International ratings agency Moody’s has rejected the Barbados Central Bank’s growth projection of 0.3 per cent for this year.
Pointing to what it described as the island’s fiscal challenges and persistent economic weaknesses, Moody’s warned today that instead of growth, the local economy was expected to contract by 1.0 per cent in 2014. “Exacerbating the credit-negative fiscal trends, Barbados’ economy continues to struggle, and was unable to achieve growth in the first six months of this year, extending its subdued performance over the past seven years,” reported the global ratings agency.
It expects ongoing challenges in the key industries of tourism and offshore services, as well as austerity measures to weigh down economic activity for the rest of the year.
“Therefore, we project a 1.0 per cent year-over-year contraction in 2014,” Moody’s said.
Despite recent positive developments in tourism, such as an additional chartered flights out of Europe, it also pointed out that Barbados’ main industry continues to face significant headwinds.
“In the first half of 2014, total visitors declined 0.2 per cent year-over-year from the low base established last year,” stated the entity.
Moody’s also said that, given the larger budget gap in the last fiscal year, it was now estimating that the Freundel Stuart administration needed a total adjustment of at least $450 million (5.2 per cent of projected 2014 GDP), to reach its deficit objective in the current fiscal year.
“The fiscal first quarter ended in June was an important test for the Government’s ability to deliver its ambitious deficit reduction programme, introduced in August 2013, as the majority of measures are targeted to take effect in the current fiscal year,” said Moody’s.
The agency said that although it foresaw fiscal consolidation to accelerate over the next three quarters, Government will remain constrained by revenue underperformance, difficulty reining in transfers and subsidies and rising interest costs.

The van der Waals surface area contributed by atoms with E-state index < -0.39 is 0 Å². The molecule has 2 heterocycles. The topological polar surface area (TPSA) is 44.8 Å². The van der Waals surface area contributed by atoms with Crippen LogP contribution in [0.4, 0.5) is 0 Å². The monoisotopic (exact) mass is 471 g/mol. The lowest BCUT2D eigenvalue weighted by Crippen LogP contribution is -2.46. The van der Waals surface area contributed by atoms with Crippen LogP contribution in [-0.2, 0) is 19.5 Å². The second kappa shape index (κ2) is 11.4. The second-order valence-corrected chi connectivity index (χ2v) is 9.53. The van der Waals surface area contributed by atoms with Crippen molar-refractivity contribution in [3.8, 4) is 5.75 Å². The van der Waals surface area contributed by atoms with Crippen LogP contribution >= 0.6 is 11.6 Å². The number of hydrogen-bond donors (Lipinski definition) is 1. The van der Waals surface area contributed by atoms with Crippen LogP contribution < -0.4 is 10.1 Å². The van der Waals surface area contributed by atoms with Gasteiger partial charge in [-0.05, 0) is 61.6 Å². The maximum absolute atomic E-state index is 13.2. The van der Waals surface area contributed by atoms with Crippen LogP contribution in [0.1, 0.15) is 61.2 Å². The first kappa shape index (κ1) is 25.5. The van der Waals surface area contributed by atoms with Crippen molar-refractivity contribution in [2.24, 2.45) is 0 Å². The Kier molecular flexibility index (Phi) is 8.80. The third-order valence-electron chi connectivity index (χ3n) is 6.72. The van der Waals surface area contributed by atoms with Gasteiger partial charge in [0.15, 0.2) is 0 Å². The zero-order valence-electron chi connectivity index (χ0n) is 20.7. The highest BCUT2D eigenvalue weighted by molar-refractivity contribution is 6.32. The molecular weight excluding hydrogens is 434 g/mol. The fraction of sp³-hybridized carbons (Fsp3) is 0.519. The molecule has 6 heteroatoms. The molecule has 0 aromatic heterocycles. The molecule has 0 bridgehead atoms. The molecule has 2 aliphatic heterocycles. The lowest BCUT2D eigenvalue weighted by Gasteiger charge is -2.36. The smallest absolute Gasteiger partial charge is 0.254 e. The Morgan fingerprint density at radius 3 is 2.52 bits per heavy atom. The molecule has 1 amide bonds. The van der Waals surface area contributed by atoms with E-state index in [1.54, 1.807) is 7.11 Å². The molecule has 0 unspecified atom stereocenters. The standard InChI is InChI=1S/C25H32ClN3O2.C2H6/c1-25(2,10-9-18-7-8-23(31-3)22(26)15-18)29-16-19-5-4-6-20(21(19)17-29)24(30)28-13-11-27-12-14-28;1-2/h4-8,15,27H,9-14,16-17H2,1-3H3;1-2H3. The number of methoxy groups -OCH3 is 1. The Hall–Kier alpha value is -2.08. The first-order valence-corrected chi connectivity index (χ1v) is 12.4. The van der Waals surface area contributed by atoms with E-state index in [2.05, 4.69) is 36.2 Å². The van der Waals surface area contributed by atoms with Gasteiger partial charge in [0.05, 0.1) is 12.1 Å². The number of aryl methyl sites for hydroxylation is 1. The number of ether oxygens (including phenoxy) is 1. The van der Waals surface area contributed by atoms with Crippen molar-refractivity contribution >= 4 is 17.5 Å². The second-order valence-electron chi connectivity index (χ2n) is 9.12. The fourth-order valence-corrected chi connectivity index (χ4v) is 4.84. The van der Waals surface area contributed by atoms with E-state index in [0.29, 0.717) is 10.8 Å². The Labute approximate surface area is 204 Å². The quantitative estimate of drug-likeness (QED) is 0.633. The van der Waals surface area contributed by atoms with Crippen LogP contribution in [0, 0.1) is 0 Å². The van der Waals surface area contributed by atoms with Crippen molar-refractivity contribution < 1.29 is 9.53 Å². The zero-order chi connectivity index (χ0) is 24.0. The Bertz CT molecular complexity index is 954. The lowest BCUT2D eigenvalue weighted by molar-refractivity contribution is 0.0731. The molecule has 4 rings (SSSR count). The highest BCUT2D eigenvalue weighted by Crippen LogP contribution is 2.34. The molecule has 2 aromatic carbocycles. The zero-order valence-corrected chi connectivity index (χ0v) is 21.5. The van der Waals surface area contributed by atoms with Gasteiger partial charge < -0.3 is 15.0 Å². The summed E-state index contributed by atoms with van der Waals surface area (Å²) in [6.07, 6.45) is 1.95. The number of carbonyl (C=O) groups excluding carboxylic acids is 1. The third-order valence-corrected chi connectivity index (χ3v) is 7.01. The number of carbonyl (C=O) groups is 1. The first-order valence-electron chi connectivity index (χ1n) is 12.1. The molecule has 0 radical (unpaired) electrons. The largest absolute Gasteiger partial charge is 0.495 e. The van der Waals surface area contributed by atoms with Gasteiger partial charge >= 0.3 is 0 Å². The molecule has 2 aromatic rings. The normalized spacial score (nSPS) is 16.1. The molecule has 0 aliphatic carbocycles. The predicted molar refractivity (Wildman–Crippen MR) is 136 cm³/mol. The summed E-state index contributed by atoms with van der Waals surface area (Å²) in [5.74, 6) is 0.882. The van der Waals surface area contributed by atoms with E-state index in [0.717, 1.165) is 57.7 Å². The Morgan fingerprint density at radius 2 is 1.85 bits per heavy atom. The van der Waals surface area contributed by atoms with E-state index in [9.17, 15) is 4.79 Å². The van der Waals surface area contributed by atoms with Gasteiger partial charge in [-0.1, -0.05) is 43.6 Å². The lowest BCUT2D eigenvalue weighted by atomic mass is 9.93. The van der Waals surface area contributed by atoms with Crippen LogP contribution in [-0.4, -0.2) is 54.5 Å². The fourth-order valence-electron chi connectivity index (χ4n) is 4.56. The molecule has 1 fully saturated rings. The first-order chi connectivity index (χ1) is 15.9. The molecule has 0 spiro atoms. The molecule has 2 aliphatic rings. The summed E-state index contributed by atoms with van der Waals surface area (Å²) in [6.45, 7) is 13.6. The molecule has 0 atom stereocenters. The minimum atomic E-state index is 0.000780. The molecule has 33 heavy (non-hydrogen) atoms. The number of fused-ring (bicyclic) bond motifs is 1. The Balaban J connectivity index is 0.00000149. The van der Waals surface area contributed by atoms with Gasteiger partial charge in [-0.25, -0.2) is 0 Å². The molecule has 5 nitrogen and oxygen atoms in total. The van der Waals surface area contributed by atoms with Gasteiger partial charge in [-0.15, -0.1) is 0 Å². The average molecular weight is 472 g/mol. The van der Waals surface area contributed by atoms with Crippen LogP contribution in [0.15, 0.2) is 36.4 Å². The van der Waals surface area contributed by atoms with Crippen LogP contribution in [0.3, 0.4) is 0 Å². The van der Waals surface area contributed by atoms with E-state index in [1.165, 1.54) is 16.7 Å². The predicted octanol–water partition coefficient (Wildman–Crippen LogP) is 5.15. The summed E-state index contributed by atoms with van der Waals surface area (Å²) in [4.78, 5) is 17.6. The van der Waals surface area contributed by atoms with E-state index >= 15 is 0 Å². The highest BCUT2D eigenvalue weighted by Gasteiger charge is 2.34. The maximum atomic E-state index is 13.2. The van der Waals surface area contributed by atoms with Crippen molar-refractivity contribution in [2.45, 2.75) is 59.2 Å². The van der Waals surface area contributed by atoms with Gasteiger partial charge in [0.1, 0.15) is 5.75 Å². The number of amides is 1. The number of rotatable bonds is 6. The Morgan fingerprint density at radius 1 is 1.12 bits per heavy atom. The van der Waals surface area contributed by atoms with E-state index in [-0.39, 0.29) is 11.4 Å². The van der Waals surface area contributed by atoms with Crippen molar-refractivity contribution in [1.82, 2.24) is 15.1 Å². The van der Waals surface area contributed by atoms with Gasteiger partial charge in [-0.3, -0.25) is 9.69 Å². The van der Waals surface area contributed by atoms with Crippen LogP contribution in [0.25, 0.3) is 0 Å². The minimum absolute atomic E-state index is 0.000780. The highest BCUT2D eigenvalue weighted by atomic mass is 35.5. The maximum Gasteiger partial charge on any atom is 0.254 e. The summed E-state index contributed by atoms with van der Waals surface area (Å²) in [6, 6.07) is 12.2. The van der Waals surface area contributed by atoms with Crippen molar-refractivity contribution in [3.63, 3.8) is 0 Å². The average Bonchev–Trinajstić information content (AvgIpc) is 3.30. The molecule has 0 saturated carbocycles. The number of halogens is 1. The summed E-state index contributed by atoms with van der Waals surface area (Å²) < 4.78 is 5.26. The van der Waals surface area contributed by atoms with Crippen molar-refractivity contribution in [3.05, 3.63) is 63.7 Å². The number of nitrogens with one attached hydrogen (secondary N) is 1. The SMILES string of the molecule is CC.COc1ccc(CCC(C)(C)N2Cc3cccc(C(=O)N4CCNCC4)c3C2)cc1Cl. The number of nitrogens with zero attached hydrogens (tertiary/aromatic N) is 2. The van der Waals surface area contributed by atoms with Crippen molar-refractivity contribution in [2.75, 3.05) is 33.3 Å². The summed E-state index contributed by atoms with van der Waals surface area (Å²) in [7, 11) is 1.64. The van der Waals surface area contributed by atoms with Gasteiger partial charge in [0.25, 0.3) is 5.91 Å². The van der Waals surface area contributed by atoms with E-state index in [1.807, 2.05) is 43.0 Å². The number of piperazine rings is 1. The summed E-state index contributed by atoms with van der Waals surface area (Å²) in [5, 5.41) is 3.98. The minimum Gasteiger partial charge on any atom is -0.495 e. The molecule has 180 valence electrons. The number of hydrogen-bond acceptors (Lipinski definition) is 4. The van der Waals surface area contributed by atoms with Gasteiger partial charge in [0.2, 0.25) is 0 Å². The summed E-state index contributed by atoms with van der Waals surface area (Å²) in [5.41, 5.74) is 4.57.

“Consequently, we are adjusting our 2014 budget deficit projection to 8.5 per cent of GDP from 8.0 per cent, about two percentage points above the Government’s target, with risks firmly tilted to the downside,”
Moody’s said that while public sector layoffs completed earlier this year had reduced the Government’s wage bill by about nine per cent relative to the first quarter of the previous fiscal year, transfers and subsidies – the largest item on the expenditure side – declined only 1.6 per cent.
It noted that interest expense had increased by 14 per cent, limiting the overall decrease in fiscal outlays to just 1.3 per cent.
“In our view, this illustrates how difficult it is for the Government to curtail socially sensitive expenditures and control interest costs,” Moody’s added.
The ratings agency also expressed concern over the state of the country’s foreign reserves.
“After recovering slightly during the previous three quarters, foreign exchange reserves have resumed their decline, and as of 30 June, remained around 25 per cent below early-2013 levels. This decline occurred, despite a slight recovery in long-term private financial inflows that traditionally help support the Central Bank’s international reserves,” Moody’s said, while cautioning that any further erosion in reserves would likely put added pressure on this country’s currency, which is pegged to the US dollar.